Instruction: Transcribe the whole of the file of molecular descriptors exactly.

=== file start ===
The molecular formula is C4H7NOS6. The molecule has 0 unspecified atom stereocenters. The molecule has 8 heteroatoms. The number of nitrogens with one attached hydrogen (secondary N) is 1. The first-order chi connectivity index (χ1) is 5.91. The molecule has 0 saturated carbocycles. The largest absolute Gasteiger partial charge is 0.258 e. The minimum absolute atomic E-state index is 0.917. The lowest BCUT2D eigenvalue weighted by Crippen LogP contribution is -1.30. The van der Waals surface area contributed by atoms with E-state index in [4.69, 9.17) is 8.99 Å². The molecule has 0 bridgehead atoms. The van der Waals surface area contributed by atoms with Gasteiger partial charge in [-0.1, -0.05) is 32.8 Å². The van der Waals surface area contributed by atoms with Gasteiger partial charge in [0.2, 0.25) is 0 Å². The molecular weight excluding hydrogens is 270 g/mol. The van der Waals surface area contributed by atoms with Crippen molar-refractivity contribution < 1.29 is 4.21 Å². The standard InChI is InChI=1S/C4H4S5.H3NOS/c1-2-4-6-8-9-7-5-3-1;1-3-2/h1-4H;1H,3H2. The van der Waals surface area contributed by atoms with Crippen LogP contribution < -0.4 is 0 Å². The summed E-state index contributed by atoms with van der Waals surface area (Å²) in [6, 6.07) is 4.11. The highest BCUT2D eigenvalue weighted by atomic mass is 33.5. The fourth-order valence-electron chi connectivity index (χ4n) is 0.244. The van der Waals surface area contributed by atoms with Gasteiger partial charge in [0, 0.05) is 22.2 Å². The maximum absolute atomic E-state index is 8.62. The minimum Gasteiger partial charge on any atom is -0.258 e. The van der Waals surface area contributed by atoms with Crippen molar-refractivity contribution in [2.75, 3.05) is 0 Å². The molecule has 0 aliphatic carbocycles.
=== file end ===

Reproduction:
The molecular formula is C4H7NOS6. The molecule has 0 unspecified atom stereocenters. The molecule has 8 heteroatoms. The number of nitrogens with one attached hydrogen (secondary N) is 1. The first-order chi connectivity index (χ1) is 5.91. The molecule has 0 saturated carbocycles. The largest absolute Gasteiger partial charge is 0.258 e. The minimum absolute atomic E-state index is 0.917. The lowest BCUT2D eigenvalue weighted by Crippen LogP contribution is -1.30. The van der Waals surface area contributed by atoms with E-state index in [4.69, 9.17) is 8.99 Å². The molecule has 0 bridgehead atoms. The van der Waals surface area contributed by atoms with Gasteiger partial charge in [-0.1, -0.05) is 32.8 Å². The van der Waals surface area contributed by atoms with Gasteiger partial charge in [0.2, 0.25) is 0 Å². The molecular weight excluding hydrogens is 270 g/mol. The van der Waals surface area contributed by atoms with Crippen molar-refractivity contribution < 1.29 is 4.21 Å². The standard InChI is InChI=1S/C4H4S5.H3NOS/c1-2-4-6-8-9-7-5-3-1;1-3-2/h1-4H;1H,3H2. The van der Waals surface area contributed by atoms with Crippen LogP contribution < -0.4 is 0 Å². The summed E-state index contributed by atoms with van der Waals surface area (Å²) in [6, 6.07) is 4.11. The highest BCUT2D eigenvalue weighted by atomic mass is 33.5. The fourth-order valence-electron chi connectivity index (χ4n) is 0.244. The van der Waals surface area contributed by atoms with Gasteiger partial charge in [0, 0.05) is 22.2 Å². The maximum absolute atomic E-state index is 8.62. The minimum Gasteiger partial charge on any atom is -0.258 e. The van der Waals surface area contributed by atoms with Crippen molar-refractivity contribution in [2.75, 3.05) is 0 Å². The molecule has 0 aliphatic carbocycles.